ECTS - European Credit Transfer and Accumulation System

ECTS STUDY GUIDE

ECTS - European Credit Transfer and Accumulation System

European Credit Transfer and Accumulation System (ECTS) is a standard for comparing the study attainment and performance of students of higher education across the European Union and other collaborating European countries. For successfully completed studies, ECTS credits are awarded. One academic year corresponds to 60 ECTS-credits that are equivalent to 1500–1800 hours of study in all countries irrespective of standard or qualification type and is used to facilitate transfer and progression throughout the Union.

ECTS also includes a standard ECTS grading scale, intended to be shown in addition to local (i.e. national) standard grades.

The ECTS grading scale is a grading system defined in the ECTS framework by the European Commission. Since many grading systems co-exist in Europe and, considering that interpretation of grades varies considerably from one country to another, if not from one institution to another, the ECTS grading scale has been developed to provide a common measure and facilitate the transfer of students and their grades between European higher education institutions, by allowing national and local grading systems to be interchangeable. Grades are reported on a carefully calibrated and uniform A-to-F scale combined with keywords and short qualitative definitions. Each institution makes its own decision on how to apply the ECTS grading scale to its system.

The ECTS grade is not meant to replace the local grades but to be used optionally and additionally to effectively "translate" and "transcript" a grade from one institution to another. The ECTS grade is indicated alongside the mark awarded by the host institution on the student's transcript of records. The receiving institutions then convert the ECTS grade to their own system. Higher education institutions are recommended (though not forced) to provide ECTS grades for all of their students and to take into account the ECTS grades awarded by other institutions. A certain amount of flexibility is advised, since the ECTS grading scale was designed to improve transparency of a variety of grading systems and cannot, by itself, cover all possible cases.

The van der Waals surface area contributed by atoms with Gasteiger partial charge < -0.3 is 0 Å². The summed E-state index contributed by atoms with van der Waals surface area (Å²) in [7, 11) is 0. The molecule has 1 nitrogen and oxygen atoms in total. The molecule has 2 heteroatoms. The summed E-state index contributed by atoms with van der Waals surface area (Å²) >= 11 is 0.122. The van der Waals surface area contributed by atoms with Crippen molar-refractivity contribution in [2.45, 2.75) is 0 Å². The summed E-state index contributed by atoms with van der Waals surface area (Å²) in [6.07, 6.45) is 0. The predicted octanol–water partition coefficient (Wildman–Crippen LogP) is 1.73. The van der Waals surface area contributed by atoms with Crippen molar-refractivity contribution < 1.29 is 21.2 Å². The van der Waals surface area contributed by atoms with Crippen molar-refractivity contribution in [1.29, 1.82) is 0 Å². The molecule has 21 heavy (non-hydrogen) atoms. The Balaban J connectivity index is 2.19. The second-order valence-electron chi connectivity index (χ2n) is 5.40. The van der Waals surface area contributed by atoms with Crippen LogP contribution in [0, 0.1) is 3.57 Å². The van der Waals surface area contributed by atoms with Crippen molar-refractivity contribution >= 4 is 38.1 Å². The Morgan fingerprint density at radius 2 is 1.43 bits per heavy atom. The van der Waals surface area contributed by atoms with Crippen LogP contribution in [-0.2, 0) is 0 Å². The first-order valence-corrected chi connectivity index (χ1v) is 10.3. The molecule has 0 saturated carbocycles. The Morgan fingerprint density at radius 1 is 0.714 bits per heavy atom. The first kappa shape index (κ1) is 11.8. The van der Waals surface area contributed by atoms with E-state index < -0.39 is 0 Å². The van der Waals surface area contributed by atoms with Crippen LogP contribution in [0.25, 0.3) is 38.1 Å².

This system can be represented in a table, as follows:

Grade

best/next

 

A

10 %

outstanding performance with only minor errors

B

25 %

above the average standard but with some errors

C

30 %

generally sound work with a number of notable errors

D

25 %

fair but with significant shortcomings

E

10 %

performance meets the minimum criteria

FX

 

fail - some more work required before the credit can be awarded

F

 

fail - considerable further work is required

Since the passing and failing groups are evaluated separately, indicating the percentage of students who failed a course unit/module is not obligatory, but transparency is increased if the percentage failure rate for each course graded is given. It is recommended that these rates be included in the Transcript of Records.


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